Gateway

Gateways enable people to connect their blockchain nodes to the Marlin network to send and receive messages.

Polkadot

Documentation for the polkadot gateway is available here.

Near

Usage (using marlinctl)

$ sudo marlinctl gateway near create --help
NAME:
   marlinctl gateway near create - create a new gateway

USAGE:
   marlinctl gateway near create [command options] [arguments...]

OPTIONS:
   --bootstrap-addr value  --bootstrap-addr "<IP:PORT>" (default: "127.0.0.1:8002")
   --version value         --version <NUMBER> (default: "latest")
   --help, -h              show help (default: false)

Run

$ sudo marlinctl gateway near create --bootstrap-addr "54.219.22.51:8002"

Connect

You need to connect your blockchain node to the gateway to send and receive data from it.

Step 1: Get the gateway identity

$ sudo supervisorctl tail near_gateway
...
[2020-12-06 16:20:45.648] [info] [OnRampNear.hpp:63] Node identity: Ar5vnFLiYeX8jHTNCKBJuTND1ez85fHZN5Q4ikanFtU
...

The above command prints logs which contain the identity key of the gateway. This step only needs to performed once since the key is stored locally for future runs.

For advanced users, the key is stored as a file (.marlin/keys/near_gateway). You can supply your own pre-generated key files to make the above step deterministic (useful for automation scripts).

Step 2: Add as a peer

The gateway now needs to be added as a peer. There are a variety of ways to do this, here's an example using the commandline while starting the near node:

# Use the key obtained above
$ ./target/release/neard run --boot-nodes "Ar5vnFLiYeX8jHTNCKBJuTND1ez85fHZN5Q4ikanFtU@<gateway_ip>:21400"

That's it!

Irisnet

The irisnet gateway comprises of two programs:

  • Gateway
  • Bridge

Usage (using marlinctl)

$ sudo marlinctl gateway iris create --help
NAME:
   marlinctl gateway iris create - create a new gateway
USAGE:
   marlinctl gateway iris create [command options] [arguments...]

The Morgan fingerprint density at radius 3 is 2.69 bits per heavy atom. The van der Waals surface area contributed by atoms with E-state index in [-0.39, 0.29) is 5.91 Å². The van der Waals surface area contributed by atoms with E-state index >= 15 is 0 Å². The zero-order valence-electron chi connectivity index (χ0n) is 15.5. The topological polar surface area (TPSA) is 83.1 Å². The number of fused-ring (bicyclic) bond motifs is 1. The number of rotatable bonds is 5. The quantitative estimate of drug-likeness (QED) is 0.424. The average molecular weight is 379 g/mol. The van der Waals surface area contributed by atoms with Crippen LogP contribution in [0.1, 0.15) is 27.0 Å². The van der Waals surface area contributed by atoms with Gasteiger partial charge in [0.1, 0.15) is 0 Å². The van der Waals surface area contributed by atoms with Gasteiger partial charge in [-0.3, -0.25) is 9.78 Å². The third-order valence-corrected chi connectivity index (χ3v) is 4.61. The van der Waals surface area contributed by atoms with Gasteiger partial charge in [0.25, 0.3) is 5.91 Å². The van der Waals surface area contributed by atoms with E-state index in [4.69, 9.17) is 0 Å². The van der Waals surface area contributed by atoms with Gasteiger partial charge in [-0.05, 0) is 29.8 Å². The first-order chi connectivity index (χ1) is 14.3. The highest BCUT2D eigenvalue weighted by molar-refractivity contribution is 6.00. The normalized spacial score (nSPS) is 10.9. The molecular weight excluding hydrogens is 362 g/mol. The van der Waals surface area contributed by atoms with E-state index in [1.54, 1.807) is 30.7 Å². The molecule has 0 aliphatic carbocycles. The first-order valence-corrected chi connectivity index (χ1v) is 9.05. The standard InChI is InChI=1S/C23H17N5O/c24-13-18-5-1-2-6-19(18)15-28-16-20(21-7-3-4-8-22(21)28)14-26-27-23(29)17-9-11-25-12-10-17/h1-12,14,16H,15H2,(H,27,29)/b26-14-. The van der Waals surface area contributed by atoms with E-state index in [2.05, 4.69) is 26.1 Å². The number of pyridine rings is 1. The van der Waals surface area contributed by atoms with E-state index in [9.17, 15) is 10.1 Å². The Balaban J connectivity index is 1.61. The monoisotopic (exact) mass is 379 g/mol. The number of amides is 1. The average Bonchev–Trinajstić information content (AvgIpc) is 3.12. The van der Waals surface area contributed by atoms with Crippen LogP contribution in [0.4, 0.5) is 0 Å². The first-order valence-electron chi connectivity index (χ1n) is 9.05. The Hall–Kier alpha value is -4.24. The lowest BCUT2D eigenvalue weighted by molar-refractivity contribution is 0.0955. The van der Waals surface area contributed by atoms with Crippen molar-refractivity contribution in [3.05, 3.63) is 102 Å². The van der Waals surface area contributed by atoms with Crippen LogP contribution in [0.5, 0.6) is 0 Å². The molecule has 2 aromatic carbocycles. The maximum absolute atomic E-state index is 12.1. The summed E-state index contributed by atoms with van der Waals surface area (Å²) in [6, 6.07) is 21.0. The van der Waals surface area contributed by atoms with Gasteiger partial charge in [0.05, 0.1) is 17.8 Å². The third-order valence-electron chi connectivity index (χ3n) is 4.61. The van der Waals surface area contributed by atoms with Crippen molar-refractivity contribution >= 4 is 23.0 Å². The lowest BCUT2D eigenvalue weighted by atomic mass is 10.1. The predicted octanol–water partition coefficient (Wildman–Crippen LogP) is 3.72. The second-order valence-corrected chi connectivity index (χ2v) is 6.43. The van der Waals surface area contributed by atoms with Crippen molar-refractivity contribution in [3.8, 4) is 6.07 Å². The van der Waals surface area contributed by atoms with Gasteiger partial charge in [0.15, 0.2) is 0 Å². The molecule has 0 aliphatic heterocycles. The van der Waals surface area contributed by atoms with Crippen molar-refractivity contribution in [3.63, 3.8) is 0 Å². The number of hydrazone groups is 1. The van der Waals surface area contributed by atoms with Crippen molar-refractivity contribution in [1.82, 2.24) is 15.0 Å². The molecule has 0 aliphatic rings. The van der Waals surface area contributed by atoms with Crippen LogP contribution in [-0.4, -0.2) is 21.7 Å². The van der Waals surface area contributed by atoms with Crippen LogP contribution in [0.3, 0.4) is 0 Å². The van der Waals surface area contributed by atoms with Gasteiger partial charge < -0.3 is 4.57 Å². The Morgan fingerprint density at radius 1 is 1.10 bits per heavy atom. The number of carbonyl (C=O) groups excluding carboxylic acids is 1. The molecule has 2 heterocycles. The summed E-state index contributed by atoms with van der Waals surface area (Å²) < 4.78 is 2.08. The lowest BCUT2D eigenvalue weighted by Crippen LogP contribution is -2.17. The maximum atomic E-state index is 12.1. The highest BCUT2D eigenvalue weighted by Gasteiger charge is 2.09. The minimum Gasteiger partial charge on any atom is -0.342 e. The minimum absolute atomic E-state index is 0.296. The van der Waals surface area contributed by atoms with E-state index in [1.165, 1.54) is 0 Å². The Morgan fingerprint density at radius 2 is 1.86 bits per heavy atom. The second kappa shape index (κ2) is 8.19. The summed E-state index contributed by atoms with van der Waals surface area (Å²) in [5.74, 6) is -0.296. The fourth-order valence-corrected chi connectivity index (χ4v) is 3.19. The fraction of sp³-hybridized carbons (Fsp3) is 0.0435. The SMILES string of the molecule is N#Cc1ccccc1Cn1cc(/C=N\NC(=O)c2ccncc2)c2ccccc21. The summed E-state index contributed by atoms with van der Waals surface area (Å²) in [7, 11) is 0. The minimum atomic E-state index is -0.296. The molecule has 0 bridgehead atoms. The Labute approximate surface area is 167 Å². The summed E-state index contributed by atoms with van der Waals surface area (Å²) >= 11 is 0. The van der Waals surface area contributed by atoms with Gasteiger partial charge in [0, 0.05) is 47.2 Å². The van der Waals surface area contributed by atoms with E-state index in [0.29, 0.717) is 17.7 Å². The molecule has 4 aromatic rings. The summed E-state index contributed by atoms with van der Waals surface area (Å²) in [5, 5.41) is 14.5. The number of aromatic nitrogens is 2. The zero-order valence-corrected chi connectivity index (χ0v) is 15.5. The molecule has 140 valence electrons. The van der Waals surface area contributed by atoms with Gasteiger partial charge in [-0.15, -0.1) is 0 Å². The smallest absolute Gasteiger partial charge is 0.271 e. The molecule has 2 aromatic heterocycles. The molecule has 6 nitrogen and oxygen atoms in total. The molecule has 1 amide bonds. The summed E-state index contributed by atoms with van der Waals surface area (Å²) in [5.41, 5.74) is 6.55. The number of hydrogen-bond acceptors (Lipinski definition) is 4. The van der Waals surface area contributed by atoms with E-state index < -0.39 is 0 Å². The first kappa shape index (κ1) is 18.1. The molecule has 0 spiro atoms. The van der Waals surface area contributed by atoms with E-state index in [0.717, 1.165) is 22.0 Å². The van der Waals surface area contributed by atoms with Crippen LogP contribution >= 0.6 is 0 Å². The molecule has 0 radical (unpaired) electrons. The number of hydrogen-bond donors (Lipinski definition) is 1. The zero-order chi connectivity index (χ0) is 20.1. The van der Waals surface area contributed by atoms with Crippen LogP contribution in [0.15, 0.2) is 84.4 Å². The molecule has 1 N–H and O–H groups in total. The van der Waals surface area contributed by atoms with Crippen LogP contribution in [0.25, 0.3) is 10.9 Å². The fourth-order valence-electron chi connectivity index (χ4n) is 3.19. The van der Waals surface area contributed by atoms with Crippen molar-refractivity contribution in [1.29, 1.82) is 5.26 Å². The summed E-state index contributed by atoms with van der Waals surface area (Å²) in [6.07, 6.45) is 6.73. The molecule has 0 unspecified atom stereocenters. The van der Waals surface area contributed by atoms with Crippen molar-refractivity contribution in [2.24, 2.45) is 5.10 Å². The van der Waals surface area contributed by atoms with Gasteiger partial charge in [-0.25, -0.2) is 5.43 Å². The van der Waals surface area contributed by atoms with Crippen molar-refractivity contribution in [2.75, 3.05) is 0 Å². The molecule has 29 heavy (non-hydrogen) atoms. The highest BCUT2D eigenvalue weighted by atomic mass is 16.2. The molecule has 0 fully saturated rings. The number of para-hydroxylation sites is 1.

OPTIONS:
   --bootstrapaddr value   --bootstrapaddr "<IP1:PORT1>" (default: "127.0.0.1:8002")
   --listenportpeer value  --listenportpeer "PORT" (default: "59001")
   --peerip value          --peerip "IP" (default: "127.0.0.1")
   --peerport value        --peerport "PORT" (default: "26656")
   --rpcport value         --rpcport "PORT" (default: "26657")
   --version value         --version <NUMBER> (default: "latest")
   --help, -h              show help (default: false)

Run

sudo marlinctl gateway iris create --bootstrapaddr "52.8.52.100:8002"

The bridge is automatically setup for you.

Connect

You need to connect your blockchain node to the gateway to send and receive data from it.

Step 1: Get the gateway identity

$ ls ~/.marlin/ctl/configs/iris_keyfile*
/home/exampleuser/.marlin/ctl/configs/iris_keyfile-0.0.1.json
$ grep IdString /home/exampleuser/.marlin/ctl/configs/iris_keyfile-0.0.1.json
    "IdString": "f4d35da5490d9e5962b0b3041ccc2980b0dec5dd",

The above command prints the node ID of the gateway. This keyfile is initially pulled from remote to help get the system up and running as soon as possible for end user. However, you can also generate your own keyfile and save it at the same place (/home/exampleuser/.marlin/ctl/configs/iris_keyfile-0.0.1.json) for gateway to use for future runs.

New keys can be generated using the following:

$ cd ~/.marlin/ctl/bin/
$ ./iris_gateway-0.0.1 keyfile -g -f /home/exampleuser/.marlin/ctl/configs/iris_keyfile-0.0.1.json -c irisnet

This would respond with:

[INFO]:2020-12-05 11:29:10 - Generating KeyPair for irisnet-0.16.3-mainnet
[INFO]:2020-12-05 11:29:10 - ID for node after generating KeyPair: 6f5c8faeb8d14bb0c28e9dda22cc2d580e7af929
[INFO]:2020-12-05 11:29:10 - Successfully written keyfile /home/exampleuser/.marlin/ctl/configs/iris_keyfile-0.0.1.json